Co-authored by summer interns Naziba Nuha and Tanha Rahman
In this Q&A-type blog, summer interns Naziba Nuha and Tanha Rahman share their thoughts about being summer interns in a research lab, how to identify such opportunities, and the mindset to employ during summer research interships.
How can I find research experience?
Great question! This is actually the most difficult part of the research process and it takes a lot of effort. However, the key is to constantly seek out every opportunity that you can find. Be proactive in your search. Try to communicate with professors regarding research opportunities that you might want to explore more in depth. Google search summer research programs since there are tons of summer research opportunities across the United States. If you are worried about travel expenses for those programs many often provide stipends for housing or conducting the research. Seek out connections who are already involved in research and communicate with them in order to find a research opportunity that specifically interests you. Try to attend career fairs, research roundtables and undergraduate symposiums that are organized every year.
I don’t have a science background or I have only taken introductory science classes. Can I still do scientific research?
It does not matter how many classes you have taken or whether you were ever a science major at all. There are research opportunities available for people of all ages, majors, and backgrounds. Even if you are an undecided freshmen, as long as you show genuine interest in the research opportunity you are seeking out, there will always be people who will accept you without expecting you to have crazy knowledge about biology, chemistry, physics, etc. There are programs available for high school students, undergraduates, master’s students, PhD students, and people enrolled in professional schools in medical school. Here at RIPLRT, we had a PhD student working on understanding our research methodologies and applying it to her thesis project from the University of Puerto Rico. We are summer interns from undergrad working alongside Masters students and students in doing their gap year. We come from a variety of backgrounds from fields like art, business, math, public health, and biology. So, it really does not matter!
How can I make the most of my research experience?
Be honest about your goals and interests. If you have reached out to an opportunity and feel that you are not interested in the field or theme that the research professor, group, or program revolves around, find something else that does fascinate you. Being passionate about what you are researching will help you stay motivated. Another important thing is to openly communicate with your research mentor and team mates. These people are there to help you. If you would like to do more of something, whether that is experimentation or reading up on case studies to better understand a topic, be open to discussing it with people you are doing research with. One advice we were given in RIPLRT was to create a list of goals/skills we hope to achieve and by the time we are done with our research, we could look back at them and reflect on how much we have developed since we first began.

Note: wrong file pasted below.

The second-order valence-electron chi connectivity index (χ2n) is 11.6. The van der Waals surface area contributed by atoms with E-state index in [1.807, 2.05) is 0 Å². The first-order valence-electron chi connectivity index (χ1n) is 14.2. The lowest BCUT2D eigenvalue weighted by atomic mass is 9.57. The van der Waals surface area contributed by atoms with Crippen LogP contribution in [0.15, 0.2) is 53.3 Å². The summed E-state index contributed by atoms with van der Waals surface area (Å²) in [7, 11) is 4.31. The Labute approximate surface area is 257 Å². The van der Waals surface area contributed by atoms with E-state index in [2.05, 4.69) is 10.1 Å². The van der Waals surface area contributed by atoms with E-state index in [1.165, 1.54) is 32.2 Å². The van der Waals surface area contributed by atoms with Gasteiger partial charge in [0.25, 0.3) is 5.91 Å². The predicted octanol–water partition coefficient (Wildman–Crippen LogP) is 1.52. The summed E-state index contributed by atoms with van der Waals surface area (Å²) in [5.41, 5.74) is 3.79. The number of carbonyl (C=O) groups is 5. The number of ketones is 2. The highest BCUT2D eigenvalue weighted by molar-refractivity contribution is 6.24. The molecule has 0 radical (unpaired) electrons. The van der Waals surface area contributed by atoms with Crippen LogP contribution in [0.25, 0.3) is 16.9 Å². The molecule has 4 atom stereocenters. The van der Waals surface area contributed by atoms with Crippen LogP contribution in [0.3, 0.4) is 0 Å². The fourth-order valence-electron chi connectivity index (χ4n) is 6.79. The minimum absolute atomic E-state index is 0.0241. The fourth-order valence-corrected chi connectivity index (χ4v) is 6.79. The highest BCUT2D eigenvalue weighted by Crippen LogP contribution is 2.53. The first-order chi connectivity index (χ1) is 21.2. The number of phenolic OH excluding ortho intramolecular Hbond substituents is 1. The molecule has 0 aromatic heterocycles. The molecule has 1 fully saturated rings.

Is research really worth it?
From my individual point of view, the advantages of research extend beyond having an impressive degree certificate. For a biology major for instance, conducting research in areas such as immunology or the cardiovascular system broadens perception and provides students with more hands on experience on the topics that they have only been lectured on so far. Through detailed research, students develop critical thinking expertise, as well as effective analytical, research, and communication skills that are globally sought-after and incredibly beneficial.
Summer intern Naziba Nuha is undergraduate student (sophmore) enrolled in the B.S. in Biology and Mathematics with minor in Chemistry at Nova Southeastern University (NSU). Currently Naziba works as a physician assistant scribe at Memorial Regional Hospital Emergency Department where she is responsible for filling out and maintaining patient charts and managing the physician’s workflow as they see patients. In the Winter semester Naziba also held a role as Supplemental Instruction Leader at NSU through which she facilitated collaborative learning sessions in support of student academic courses in courses such as Biology and Organic Chemistry. She is also a Physician Assistant Scribe.
Summer intern Tanha Rahman is an undergraduate (third-year) student at Nova Southeastern University. She is pursuing her Bachelor of Science in Business Management and Biology (pre-medicine track) with a minor in International Studies. As a passionate advocate for public health, she has worked extensively in her local community and in Washington to shape public policy in support for infectious diseases epidemics around the globe and the healthcare rights of US immigrants. Her experience with public health extends to her work in fundraising for global health initiatives as the Project Director for Agents of Charity at International Health Initiatives.